During their time in battles and the downtimes in between, Ned demonstrates how the Navajo soldiers both assimilate with the other soldiers and how they fail to integrate. Many of the Navajos maintain their cultural and spiritual practices while overseas. They also face discrimination from other troops and leadership, and sometimes run the risk of being confused as being enemy combatants.
After the war, Ned returns home only to find that service as a marine who served his country, cannot shield him from racism. He uses his GI Bill to become educated, involves himself in his community, and becomes a Navajo educator.
Throughout Code Talker, Ned Begay’s story is interwoven with many aspects of what he simply calls “the Navajo Way”—basic survival skills, personal empathy, religious beliefs, and coping strategies that prepare him for Marine service, sustain him during World War Two, and they help him heal afterward. By portraying the Navajo Way as an integral part of Ned’s warrior identity, Bruchac argues that Native American marines like Ned weren’t excellent soldiers despite their cultural background, but precisely because of it.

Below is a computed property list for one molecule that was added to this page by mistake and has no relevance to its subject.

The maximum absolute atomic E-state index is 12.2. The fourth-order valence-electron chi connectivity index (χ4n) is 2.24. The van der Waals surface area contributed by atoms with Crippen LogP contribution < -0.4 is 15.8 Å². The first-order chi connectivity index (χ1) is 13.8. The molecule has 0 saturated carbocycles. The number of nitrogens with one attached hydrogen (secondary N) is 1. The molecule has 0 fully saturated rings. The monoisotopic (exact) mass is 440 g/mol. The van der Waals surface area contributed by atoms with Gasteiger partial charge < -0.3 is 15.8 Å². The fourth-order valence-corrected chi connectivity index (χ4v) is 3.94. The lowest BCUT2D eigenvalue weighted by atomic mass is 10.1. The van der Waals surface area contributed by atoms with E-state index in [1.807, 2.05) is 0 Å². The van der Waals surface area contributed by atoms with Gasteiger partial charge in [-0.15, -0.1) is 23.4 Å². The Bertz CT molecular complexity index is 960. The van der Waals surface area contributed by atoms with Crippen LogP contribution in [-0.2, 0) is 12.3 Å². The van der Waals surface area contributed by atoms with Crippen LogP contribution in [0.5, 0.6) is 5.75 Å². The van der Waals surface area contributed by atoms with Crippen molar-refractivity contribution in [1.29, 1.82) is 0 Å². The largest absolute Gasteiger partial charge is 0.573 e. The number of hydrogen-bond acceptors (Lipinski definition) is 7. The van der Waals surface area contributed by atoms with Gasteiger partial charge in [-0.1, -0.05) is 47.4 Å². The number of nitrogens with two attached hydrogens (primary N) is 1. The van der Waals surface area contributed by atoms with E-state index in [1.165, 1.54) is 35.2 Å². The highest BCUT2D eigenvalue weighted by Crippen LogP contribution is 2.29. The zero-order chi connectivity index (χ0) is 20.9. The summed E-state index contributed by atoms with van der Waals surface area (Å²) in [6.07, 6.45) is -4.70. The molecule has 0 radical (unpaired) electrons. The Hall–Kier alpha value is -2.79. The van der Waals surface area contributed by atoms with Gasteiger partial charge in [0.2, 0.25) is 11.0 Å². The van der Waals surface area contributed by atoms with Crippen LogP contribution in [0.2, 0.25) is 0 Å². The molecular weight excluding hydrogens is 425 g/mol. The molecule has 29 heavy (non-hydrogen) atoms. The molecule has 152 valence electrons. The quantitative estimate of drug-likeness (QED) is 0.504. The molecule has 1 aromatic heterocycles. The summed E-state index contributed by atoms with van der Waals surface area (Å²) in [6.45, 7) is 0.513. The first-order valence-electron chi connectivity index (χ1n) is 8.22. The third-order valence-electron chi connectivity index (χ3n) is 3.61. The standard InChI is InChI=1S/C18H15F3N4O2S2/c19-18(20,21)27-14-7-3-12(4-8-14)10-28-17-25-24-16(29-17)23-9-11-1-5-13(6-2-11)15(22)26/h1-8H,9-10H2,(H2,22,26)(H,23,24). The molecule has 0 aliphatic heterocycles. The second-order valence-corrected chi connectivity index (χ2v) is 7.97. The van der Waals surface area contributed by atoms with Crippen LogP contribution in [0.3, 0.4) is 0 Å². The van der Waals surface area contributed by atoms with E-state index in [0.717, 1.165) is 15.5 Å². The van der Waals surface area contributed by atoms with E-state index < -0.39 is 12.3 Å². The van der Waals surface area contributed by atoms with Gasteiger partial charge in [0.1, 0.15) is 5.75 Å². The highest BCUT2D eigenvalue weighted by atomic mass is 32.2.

As a Navajo person, Ned Begay’s story is filled with an understated dignity and pride, both in his people’s heritage and in their role within the United States. Because the Navajo people have suffered so much, often at the hands of the U.S. government, Ned feels a particular obligation to do what he can to improve the circumstances of his family and people. Yet that very devotion to his people, and his gratitude for what he’s received from them, also compel him to fight for the U.S. in World War Two. By embedding Ned’s patriotism within a lifetime of grateful service to his own people, Bruchac suggests that Navajo soldiers’ American patriotism emerged from their history and culture, rather than being at odds with it.
Code Talker is a wonderful read for those who want to gain a greater understanding for the Navajo people (or Dine,’ which means “The People”), who perhaps moved into the American Southwest around 1,000 years ago settling in the area that is known today as the Four Corners region—where New Mexico, Arizona, Colorado, and Utah come together.